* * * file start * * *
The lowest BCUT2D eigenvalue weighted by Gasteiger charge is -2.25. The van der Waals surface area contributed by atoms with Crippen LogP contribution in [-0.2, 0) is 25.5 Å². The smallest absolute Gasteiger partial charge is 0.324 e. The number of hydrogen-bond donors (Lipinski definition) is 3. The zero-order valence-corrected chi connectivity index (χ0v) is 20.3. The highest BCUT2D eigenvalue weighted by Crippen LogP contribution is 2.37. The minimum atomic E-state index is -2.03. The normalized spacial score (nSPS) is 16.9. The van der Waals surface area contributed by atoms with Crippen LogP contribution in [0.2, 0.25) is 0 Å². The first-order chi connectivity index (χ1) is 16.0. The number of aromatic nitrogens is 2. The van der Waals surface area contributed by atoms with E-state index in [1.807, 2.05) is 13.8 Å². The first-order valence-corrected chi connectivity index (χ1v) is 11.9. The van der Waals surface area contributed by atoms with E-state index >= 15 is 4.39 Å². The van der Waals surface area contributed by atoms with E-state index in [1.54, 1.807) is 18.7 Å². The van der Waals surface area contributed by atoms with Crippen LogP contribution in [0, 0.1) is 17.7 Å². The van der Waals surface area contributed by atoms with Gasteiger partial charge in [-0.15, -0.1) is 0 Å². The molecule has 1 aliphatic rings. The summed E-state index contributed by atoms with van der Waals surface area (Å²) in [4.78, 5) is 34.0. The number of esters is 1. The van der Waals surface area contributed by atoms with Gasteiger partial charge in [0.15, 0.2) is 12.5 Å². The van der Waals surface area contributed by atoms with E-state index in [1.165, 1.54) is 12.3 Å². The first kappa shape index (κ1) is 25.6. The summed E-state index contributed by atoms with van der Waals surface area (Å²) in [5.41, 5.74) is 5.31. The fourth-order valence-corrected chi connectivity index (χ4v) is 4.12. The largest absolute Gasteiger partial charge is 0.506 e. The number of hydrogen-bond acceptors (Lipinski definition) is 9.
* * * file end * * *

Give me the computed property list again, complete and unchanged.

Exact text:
The lowest BCUT2D eigenvalue weighted by Gasteiger charge is -2.25. The van der Waals surface area contributed by atoms with Crippen LogP contribution in [-0.2, 0) is 25.5 Å². The smallest absolute Gasteiger partial charge is 0.324 e. The number of hydrogen-bond donors (Lipinski definition) is 3. The zero-order valence-corrected chi connectivity index (χ0v) is 20.3. The highest BCUT2D eigenvalue weighted by Crippen LogP contribution is 2.37. The minimum atomic E-state index is -2.03. The normalized spacial score (nSPS) is 16.9. The van der Waals surface area contributed by atoms with Crippen LogP contribution in [0.2, 0.25) is 0 Å². The first-order chi connectivity index (χ1) is 16.0. The number of aromatic nitrogens is 2. The van der Waals surface area contributed by atoms with E-state index in [1.807, 2.05) is 13.8 Å². The first-order valence-corrected chi connectivity index (χ1v) is 11.9. The van der Waals surface area contributed by atoms with E-state index >= 15 is 4.39 Å². The van der Waals surface area contributed by atoms with E-state index in [1.54, 1.807) is 18.7 Å². The van der Waals surface area contributed by atoms with Crippen LogP contribution in [0, 0.1) is 17.7 Å². The van der Waals surface area contributed by atoms with Gasteiger partial charge in [-0.15, -0.1) is 0 Å². The molecule has 1 aliphatic rings. The summed E-state index contributed by atoms with van der Waals surface area (Å²) in [4.78, 5) is 34.0. The number of esters is 1. The van der Waals surface area contributed by atoms with Gasteiger partial charge in [0.15, 0.2) is 12.5 Å². The van der Waals surface area contributed by atoms with E-state index in [1.165, 1.54) is 12.3 Å². The first kappa shape index (κ1) is 25.6. The summed E-state index contributed by atoms with van der Waals surface area (Å²) in [5.41, 5.74) is 5.31. The fourth-order valence-corrected chi connectivity index (χ4v) is 4.12. The largest absolute Gasteiger partial charge is 0.506 e. The number of hydrogen-bond acceptors (Lipinski definition) is 9.